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The call for domestic manufacturing comes as imports of vaccines to Canada have dwindled considerably. Canada is expecting just 70,000 doses of COVID vaccine next week from Pfizer, before the company has promised a ramp up to more than 300,000 doses per week in the last half of the month.
Moderna, the other approved vaccine, sent a reduced shipment to Canada this week and is expected to do so again at the end of the month. The company ships to Canada every three weeks and was expected to deliver 249,000 doses the week of Feb. 22.
Maj.-Gen. Dany Fortin, who is overseeing the distribution, said they don’t know yet how large the shipment will be, but it won’t be a full shipment.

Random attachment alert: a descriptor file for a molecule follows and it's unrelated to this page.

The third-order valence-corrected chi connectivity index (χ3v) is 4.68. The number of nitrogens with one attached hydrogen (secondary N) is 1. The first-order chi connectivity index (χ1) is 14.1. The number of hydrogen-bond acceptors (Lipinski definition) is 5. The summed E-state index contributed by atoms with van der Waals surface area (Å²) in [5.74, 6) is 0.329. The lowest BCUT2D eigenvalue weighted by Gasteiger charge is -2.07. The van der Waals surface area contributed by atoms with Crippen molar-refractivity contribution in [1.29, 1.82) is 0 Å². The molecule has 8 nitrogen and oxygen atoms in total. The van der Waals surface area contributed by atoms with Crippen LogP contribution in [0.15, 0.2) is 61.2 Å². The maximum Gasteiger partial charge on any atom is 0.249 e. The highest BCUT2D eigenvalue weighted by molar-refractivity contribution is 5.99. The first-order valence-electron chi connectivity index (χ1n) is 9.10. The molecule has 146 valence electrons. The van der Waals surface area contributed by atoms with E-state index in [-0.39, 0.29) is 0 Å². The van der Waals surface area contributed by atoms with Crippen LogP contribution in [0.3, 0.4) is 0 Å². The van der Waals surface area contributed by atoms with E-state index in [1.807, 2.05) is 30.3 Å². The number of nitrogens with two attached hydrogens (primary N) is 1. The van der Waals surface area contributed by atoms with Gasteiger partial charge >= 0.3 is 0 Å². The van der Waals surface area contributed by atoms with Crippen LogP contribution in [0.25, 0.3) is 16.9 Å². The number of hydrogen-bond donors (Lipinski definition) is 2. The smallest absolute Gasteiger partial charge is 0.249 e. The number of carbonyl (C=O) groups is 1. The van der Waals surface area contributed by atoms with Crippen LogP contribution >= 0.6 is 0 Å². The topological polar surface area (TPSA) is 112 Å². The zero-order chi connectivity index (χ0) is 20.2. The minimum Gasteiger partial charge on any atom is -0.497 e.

“The quantities that we expect to receive remains to be confirmed by the manufacturer so at this time, I can’t really tell you what the quantity will be, but we do not expect to receive 249,000 doses at this time.”
Anand insisted, despite the string of bad news about the vaccine effort, that Canada remains on track to get six million doses by the end of March and enough for all Canadians by the end of September.
She said opposition politicians who were suggesting Canada would never meet that target need to tone down the rhetoric and deal with facts.
“That point of view, saying that it’s impossible to occur, is simply untrue, based on what we’re being told from the vaccine manufacturers themselves,” she said. “It’s not pie in the sky. It’s not unicorns. It is based on what the vaccine suppliers are telling us.”